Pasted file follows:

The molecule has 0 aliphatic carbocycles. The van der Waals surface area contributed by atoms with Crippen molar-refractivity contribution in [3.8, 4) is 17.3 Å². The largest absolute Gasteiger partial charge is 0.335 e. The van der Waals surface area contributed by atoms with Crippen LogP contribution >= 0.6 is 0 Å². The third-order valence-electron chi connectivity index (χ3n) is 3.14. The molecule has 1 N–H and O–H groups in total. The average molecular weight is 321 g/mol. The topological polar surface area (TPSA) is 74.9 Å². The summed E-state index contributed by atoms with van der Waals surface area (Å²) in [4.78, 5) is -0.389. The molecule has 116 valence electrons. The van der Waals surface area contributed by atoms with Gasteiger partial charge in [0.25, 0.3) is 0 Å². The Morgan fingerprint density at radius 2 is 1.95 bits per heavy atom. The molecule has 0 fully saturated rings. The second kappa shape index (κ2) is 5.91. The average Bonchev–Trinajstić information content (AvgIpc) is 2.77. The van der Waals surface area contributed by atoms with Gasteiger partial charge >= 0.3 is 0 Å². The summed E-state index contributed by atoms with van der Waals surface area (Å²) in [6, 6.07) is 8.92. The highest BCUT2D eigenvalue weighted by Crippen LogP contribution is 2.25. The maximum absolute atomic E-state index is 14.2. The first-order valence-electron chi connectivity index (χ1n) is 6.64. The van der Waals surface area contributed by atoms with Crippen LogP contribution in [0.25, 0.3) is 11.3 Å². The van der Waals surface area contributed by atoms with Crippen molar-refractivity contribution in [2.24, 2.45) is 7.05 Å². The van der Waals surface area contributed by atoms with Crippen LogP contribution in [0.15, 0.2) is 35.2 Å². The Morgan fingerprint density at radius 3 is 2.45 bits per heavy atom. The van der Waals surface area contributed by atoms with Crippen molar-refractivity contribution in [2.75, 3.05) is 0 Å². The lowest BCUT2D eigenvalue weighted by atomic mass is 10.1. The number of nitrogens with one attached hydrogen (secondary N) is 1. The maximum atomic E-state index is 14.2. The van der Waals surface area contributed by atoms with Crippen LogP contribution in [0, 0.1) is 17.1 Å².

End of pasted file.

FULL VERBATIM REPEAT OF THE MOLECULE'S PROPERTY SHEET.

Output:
The molecule has 0 aliphatic carbocycles. The van der Waals surface area contributed by atoms with Crippen molar-refractivity contribution in [3.8, 4) is 17.3 Å². The largest absolute Gasteiger partial charge is 0.335 e. The van der Waals surface area contributed by atoms with Crippen LogP contribution >= 0.6 is 0 Å². The third-order valence-electron chi connectivity index (χ3n) is 3.14. The molecule has 1 N–H and O–H groups in total. The average molecular weight is 321 g/mol. The topological polar surface area (TPSA) is 74.9 Å². The summed E-state index contributed by atoms with van der Waals surface area (Å²) in [4.78, 5) is -0.389. The molecule has 116 valence electrons. The van der Waals surface area contributed by atoms with Gasteiger partial charge in [0.25, 0.3) is 0 Å². The Morgan fingerprint density at radius 2 is 1.95 bits per heavy atom. The molecule has 0 fully saturated rings. The second kappa shape index (κ2) is 5.91. The average Bonchev–Trinajstić information content (AvgIpc) is 2.77. The van der Waals surface area contributed by atoms with Gasteiger partial charge >= 0.3 is 0 Å². The summed E-state index contributed by atoms with van der Waals surface area (Å²) in [6, 6.07) is 8.92. The highest BCUT2D eigenvalue weighted by Crippen LogP contribution is 2.25. The maximum absolute atomic E-state index is 14.2. The first-order valence-electron chi connectivity index (χ1n) is 6.64. The van der Waals surface area contributed by atoms with Crippen LogP contribution in [0.25, 0.3) is 11.3 Å². The van der Waals surface area contributed by atoms with Crippen molar-refractivity contribution in [2.24, 2.45) is 7.05 Å². The van der Waals surface area contributed by atoms with Crippen LogP contribution in [0.15, 0.2) is 35.2 Å². The Morgan fingerprint density at radius 3 is 2.45 bits per heavy atom. The van der Waals surface area contributed by atoms with Crippen molar-refractivity contribution in [2.75, 3.05) is 0 Å². The lowest BCUT2D eigenvalue weighted by atomic mass is 10.1. The number of nitrogens with one attached hydrogen (secondary N) is 1. The maximum atomic E-state index is 14.2. The van der Waals surface area contributed by atoms with Crippen LogP contribution in [0, 0.1) is 17.1 Å².